Why do 4 Tie fighters attack as the heroes are leaving the Death Star? Well, besides the fact that it looked super cool and was fun, I assume that those 4 tie fighters were constantly patrolling outside the death star anyway (we saw them every time we saw the death star, remember), and attacked without orders. No others were launched. Darth and Tarkin wanted Leia to go to the secret base, and assumed she wouldn't if she was suspicious as to an easy escape, suspecting a tracking device. The tie fighters were supposed to add a bit of realism to the subterfuge. Naturally they didn't know she planned to go straight to the base anyway. Of course there was a risk of destroying the Falcon, but it had just outwitted 3 Imperial cruisers off Tatooine, so the risk was pretty small.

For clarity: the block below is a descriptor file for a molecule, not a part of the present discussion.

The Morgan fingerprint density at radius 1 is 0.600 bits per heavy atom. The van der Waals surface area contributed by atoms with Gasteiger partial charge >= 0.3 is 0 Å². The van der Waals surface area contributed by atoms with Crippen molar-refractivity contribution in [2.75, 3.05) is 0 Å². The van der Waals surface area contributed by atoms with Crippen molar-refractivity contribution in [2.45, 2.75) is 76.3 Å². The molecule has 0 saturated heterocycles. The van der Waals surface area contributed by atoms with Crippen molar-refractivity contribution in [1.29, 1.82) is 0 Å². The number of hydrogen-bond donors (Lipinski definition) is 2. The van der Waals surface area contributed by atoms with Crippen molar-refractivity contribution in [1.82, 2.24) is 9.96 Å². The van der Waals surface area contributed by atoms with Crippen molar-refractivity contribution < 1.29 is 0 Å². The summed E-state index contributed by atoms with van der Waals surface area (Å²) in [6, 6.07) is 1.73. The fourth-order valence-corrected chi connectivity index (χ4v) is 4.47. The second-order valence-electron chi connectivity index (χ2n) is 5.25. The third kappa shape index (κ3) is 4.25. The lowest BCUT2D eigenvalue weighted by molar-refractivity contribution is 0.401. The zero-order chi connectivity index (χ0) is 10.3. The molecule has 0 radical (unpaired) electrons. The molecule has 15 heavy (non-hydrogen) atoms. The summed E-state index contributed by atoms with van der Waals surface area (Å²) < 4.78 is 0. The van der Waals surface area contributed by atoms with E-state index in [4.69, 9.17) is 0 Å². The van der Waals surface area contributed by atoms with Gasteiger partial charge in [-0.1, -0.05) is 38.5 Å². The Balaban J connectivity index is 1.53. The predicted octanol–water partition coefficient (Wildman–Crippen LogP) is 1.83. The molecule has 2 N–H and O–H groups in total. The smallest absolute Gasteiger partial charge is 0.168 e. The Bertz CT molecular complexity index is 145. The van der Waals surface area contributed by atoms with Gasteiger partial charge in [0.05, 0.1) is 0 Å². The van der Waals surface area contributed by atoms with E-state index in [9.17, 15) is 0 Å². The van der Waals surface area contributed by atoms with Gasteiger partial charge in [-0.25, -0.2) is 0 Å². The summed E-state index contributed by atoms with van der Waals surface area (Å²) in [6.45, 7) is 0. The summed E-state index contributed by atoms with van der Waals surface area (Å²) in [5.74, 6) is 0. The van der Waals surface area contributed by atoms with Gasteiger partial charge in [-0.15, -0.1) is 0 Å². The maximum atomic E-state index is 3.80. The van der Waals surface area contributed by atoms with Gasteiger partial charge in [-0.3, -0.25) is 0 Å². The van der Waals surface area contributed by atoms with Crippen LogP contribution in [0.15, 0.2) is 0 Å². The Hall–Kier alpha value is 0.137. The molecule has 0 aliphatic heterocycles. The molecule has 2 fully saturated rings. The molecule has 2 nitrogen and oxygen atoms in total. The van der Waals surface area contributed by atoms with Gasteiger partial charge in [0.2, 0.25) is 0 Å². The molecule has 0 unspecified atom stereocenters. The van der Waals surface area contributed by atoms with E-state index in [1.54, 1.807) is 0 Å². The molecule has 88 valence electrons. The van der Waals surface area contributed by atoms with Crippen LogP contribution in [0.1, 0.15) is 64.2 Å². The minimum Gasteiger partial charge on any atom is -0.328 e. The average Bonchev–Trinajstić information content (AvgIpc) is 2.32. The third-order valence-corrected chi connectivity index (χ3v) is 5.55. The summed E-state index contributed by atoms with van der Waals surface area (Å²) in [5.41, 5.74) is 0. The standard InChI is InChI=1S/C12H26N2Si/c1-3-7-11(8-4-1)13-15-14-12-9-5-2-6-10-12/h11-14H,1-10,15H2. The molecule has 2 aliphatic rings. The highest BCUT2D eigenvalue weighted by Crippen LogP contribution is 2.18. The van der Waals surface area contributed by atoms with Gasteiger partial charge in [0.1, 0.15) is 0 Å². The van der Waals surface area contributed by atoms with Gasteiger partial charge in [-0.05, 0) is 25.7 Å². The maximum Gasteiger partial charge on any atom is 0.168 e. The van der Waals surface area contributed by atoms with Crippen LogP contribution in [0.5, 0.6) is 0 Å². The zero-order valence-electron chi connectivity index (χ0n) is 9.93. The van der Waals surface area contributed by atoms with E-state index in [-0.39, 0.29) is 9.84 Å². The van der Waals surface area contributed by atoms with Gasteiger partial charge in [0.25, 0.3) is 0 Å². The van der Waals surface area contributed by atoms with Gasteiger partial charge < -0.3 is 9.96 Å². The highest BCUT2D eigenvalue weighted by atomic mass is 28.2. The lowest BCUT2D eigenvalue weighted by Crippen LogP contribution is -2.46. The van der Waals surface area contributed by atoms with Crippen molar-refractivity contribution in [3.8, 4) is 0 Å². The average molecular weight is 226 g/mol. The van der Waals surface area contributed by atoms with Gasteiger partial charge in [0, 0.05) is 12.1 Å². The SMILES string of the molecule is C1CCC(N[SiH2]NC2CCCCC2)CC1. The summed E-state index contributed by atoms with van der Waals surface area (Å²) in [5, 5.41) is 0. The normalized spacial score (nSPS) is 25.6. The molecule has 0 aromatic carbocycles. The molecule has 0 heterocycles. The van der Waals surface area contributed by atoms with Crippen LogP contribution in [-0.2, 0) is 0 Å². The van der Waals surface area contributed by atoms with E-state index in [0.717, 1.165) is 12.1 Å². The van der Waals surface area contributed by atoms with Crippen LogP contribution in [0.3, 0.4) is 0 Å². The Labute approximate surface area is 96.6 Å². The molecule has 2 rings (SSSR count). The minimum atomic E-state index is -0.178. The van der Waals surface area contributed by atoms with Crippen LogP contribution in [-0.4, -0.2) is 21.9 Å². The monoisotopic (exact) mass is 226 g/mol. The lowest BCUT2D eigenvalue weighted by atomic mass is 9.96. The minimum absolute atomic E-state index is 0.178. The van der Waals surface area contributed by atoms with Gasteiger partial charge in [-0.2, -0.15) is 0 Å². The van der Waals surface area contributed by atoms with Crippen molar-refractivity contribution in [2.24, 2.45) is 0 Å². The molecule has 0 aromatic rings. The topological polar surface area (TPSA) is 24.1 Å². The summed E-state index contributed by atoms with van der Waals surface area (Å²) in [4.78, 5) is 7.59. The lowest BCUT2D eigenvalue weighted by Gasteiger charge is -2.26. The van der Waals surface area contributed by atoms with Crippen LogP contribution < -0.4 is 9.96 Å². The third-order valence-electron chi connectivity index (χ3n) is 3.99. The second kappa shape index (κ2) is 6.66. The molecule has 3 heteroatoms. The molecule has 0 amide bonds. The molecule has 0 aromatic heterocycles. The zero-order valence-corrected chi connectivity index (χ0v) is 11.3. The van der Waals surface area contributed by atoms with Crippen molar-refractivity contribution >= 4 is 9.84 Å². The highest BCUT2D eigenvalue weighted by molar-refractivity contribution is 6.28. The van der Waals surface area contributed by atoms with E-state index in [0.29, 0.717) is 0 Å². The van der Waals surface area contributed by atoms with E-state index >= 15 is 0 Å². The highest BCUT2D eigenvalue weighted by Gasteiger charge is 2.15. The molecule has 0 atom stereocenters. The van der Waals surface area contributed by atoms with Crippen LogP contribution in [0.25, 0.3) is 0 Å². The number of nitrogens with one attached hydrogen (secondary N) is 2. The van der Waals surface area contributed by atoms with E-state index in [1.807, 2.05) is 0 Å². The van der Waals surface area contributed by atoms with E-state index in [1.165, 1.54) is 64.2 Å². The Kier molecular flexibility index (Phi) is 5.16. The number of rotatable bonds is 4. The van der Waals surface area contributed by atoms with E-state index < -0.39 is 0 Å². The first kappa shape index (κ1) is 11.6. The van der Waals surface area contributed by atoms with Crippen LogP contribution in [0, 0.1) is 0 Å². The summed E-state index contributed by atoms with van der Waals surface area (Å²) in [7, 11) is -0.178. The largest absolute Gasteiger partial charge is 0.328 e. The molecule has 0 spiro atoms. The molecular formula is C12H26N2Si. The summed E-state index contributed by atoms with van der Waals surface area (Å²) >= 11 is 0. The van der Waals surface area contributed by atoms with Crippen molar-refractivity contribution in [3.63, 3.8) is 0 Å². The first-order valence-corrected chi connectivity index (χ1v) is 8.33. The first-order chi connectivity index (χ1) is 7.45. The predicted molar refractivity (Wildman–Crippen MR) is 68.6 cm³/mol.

Why did Leia go straight to the rebel base if she knew they were being tracked? Having the Death Star come to the rebels was easier than trying to hunt through the entire galaxy for it 6 months from now. The Death star was operational and had just blown up a planet. She wanted it destroyed as soon as possible, and not have it floating around blowing up other innocent planets. Of course, this is also back when "small fighters couldn't get deep into space on their own". So we are back to the first answer again. Also, if the Imperials has time to examine their station, they might find all the weaknesses and fix them. The attack had to be done immediately.